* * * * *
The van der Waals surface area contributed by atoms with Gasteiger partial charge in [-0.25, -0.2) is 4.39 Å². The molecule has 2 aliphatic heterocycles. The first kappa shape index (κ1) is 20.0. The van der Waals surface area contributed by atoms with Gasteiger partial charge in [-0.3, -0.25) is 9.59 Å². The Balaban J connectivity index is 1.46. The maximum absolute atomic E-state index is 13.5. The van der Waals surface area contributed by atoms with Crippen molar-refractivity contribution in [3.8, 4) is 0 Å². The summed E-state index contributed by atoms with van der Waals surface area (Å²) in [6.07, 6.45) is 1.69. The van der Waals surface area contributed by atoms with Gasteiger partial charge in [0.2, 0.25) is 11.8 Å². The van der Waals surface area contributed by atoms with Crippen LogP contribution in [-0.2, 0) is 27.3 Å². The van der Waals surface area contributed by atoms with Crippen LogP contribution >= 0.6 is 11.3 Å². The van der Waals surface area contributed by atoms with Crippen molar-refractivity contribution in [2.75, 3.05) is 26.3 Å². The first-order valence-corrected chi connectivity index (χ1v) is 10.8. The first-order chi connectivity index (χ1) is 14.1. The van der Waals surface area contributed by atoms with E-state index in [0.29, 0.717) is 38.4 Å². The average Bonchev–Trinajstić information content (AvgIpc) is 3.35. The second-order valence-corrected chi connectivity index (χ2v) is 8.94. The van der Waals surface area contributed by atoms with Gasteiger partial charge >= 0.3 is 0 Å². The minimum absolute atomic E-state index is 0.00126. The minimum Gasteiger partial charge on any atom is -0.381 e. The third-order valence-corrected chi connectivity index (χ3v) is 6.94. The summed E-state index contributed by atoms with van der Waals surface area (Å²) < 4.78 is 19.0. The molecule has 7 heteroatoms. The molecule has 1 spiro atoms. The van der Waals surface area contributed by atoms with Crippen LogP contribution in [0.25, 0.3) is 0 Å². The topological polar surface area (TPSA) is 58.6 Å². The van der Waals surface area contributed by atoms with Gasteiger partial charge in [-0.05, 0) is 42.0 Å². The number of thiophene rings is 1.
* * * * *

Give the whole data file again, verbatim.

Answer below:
The van der Waals surface area contributed by atoms with Gasteiger partial charge in [-0.25, -0.2) is 4.39 Å². The molecule has 2 aliphatic heterocycles. The first kappa shape index (κ1) is 20.0. The van der Waals surface area contributed by atoms with Gasteiger partial charge in [-0.3, -0.25) is 9.59 Å². The Balaban J connectivity index is 1.46. The maximum absolute atomic E-state index is 13.5. The van der Waals surface area contributed by atoms with Crippen molar-refractivity contribution in [3.8, 4) is 0 Å². The summed E-state index contributed by atoms with van der Waals surface area (Å²) in [6.07, 6.45) is 1.69. The van der Waals surface area contributed by atoms with Gasteiger partial charge in [0.2, 0.25) is 11.8 Å². The van der Waals surface area contributed by atoms with Crippen LogP contribution in [-0.2, 0) is 27.3 Å². The van der Waals surface area contributed by atoms with Crippen LogP contribution >= 0.6 is 11.3 Å². The van der Waals surface area contributed by atoms with Crippen molar-refractivity contribution in [2.75, 3.05) is 26.3 Å². The first-order valence-corrected chi connectivity index (χ1v) is 10.8. The first-order chi connectivity index (χ1) is 14.1. The van der Waals surface area contributed by atoms with E-state index in [0.29, 0.717) is 38.4 Å². The average Bonchev–Trinajstić information content (AvgIpc) is 3.35. The second-order valence-corrected chi connectivity index (χ2v) is 8.94. The van der Waals surface area contributed by atoms with Gasteiger partial charge >= 0.3 is 0 Å². The minimum absolute atomic E-state index is 0.00126. The minimum Gasteiger partial charge on any atom is -0.381 e. The third-order valence-corrected chi connectivity index (χ3v) is 6.94. The summed E-state index contributed by atoms with van der Waals surface area (Å²) < 4.78 is 19.0. The molecule has 7 heteroatoms. The molecule has 1 spiro atoms. The van der Waals surface area contributed by atoms with Crippen LogP contribution in [0.25, 0.3) is 0 Å². The topological polar surface area (TPSA) is 58.6 Å². The van der Waals surface area contributed by atoms with Gasteiger partial charge in [-0.05, 0) is 42.0 Å². The number of thiophene rings is 1.